Smith & Co warned they must finish the job

Barry Middleton was on target in Britain's thrilling 3-3 draw with Australia
Barry Middleton was on target in Britain's thrilling 3-3 draw with Australia
Matt Cox scored for Havant. Picture: Keith Woodland

Havant give leaders Exeter a big scare

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TEAM GB men’s hockey coach Jason Lee maintains their stunning comeback against Australia on Sunday will count for nothing unless they finish the job against Spain by qualifying for the semi-finals tonight (7pm).

Australia had threatened to dish out another thrashing, having already beaten South Africa 6-0 and Spain 5-0, when they went 3-0 up in hockey’s Ashes early in the second half.

But the all-conquering Kookaburras were given a taste of their own medicine as Jonty Clarke, Barry Middleton and, then, James Tindall scored without reply to salvage a draw.

Widley’s Richard Smith played a full part in the comeback, with his penalty corner being put away by Middleton for the second goal.

It means Team GB will just need a draw against Spain tonight to make the last four, in a match that is likely to see Smith start in defence once again.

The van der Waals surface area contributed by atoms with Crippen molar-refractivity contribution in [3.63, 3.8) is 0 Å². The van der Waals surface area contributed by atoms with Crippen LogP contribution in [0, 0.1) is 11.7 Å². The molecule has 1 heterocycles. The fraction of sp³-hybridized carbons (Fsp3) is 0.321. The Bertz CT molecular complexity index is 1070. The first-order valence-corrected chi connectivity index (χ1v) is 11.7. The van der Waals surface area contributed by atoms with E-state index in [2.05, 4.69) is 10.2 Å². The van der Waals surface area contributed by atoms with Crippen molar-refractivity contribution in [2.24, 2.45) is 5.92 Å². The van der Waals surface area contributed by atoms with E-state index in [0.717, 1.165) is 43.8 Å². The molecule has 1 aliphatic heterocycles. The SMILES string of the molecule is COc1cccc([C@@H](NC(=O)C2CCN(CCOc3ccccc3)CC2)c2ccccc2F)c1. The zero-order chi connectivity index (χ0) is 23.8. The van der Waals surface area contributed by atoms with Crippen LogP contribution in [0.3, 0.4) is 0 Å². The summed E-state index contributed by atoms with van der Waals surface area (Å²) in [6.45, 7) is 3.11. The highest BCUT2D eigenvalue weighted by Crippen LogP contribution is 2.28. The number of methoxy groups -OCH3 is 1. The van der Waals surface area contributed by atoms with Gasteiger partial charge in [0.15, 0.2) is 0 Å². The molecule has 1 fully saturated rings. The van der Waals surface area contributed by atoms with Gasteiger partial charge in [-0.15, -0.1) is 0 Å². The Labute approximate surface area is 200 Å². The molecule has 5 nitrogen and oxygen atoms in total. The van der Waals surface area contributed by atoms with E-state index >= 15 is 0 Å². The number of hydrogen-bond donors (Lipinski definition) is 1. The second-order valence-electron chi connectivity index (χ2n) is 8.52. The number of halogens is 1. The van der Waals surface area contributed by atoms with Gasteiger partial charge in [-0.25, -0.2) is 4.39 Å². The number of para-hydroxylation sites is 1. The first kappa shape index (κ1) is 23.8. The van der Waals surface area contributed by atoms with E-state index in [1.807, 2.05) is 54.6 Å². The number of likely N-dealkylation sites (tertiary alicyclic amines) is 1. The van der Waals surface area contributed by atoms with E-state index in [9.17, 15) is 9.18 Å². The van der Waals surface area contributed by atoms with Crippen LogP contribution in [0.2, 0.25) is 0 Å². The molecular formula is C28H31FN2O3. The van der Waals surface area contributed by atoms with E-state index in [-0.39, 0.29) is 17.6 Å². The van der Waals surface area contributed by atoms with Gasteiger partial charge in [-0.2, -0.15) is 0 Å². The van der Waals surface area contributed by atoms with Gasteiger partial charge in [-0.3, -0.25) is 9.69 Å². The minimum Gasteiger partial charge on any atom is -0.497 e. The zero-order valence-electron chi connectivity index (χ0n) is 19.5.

But Lee, while applauding the character of his players, warned them not to take their eye off the ball.

He said: ‘The last game told me everything I knew already. We have got some quality, we have got a bit of grit about us, but Australia are world No1 and have been for quite a while.

‘For us to win, we have to have a slice of luck and be at the top of our game.

‘It was pleasing how we came back into it, the crowd lifted us and we’re thankful for that.

‘It was a special occasion – we don’t want to throw it away in the next game.

‘We’ve still got to go out and beat Spain in our last game. We are unbeaten in the pool phase so far but we definitely need three points in the last game to get qualification to the semis.’

A thrilling finale against the Aussies saw both teams go in search of the winner, leaving the 16,000 fans inside the Riverbank Arena on their feet.

And Lee believes it acted as a fantastic advertisement for the sport.

‘One of the things we wanted to do at this Olympics was to be entertaining and play attacking hockey,’ he said.

‘We wanted to make sure the crowd felt that hockey was worth watching – and we were, too – and we achieved that.’

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